Despite protestations from Gov. Nathan Deal and others, the sponsor of the medical marijuana bill will advocate an expansion of the law during the upcoming legislative session.
State Rep. Allen Peake (R-Macon) will pre-file legislation next week allowing marijuana to be grown in Georgia and used to produce cannabis oil for treating patients with seizure disorders, sickle cell anemia and other diseases. The 2016 General Assembly session starts Jan. 11.
This past spring, lawmakers finally approved a bill enabling the possession of cannabis oil for dire medical purposes only. That required the individual or family to possess an authorization from a doctor and a registration card issued by the state.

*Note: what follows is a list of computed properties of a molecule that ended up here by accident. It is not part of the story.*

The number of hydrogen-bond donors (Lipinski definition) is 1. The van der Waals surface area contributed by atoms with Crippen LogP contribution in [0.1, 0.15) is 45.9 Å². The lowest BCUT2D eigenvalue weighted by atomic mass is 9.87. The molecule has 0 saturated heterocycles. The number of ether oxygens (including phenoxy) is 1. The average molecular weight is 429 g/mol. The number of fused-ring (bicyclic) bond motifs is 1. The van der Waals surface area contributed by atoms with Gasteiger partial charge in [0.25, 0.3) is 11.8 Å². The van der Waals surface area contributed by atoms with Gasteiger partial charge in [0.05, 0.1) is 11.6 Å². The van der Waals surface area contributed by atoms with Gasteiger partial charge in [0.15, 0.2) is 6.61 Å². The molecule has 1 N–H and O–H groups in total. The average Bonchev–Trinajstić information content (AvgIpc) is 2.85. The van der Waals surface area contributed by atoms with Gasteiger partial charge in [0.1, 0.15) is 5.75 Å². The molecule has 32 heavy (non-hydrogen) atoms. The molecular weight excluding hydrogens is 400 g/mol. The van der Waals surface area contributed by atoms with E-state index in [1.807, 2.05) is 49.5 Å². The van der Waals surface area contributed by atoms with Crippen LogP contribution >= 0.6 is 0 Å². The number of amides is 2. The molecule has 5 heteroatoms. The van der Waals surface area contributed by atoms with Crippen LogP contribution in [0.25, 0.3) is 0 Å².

The law, however, does not allow the growing marijuana or processing the oil derived from the plant into a drug. Peake said his bill would model the system set up in Minnesota, which limits the production of cannabis oil to two licensees. The legislation would limit use of the drug to treatment of the same diseases specified in this year’s bill: epilepsy and other seizure disorders, cancer, multiple sclerosis, Crohn’s disease, mitochondrial disease, Parkinson’s disease, sickle cell anemia and amyotrophic lateral sclerosis.
Like the Minnesota law, the measure also would require the presence of a licensed pharmacist at every distribution point for cannabis oil, Peake said.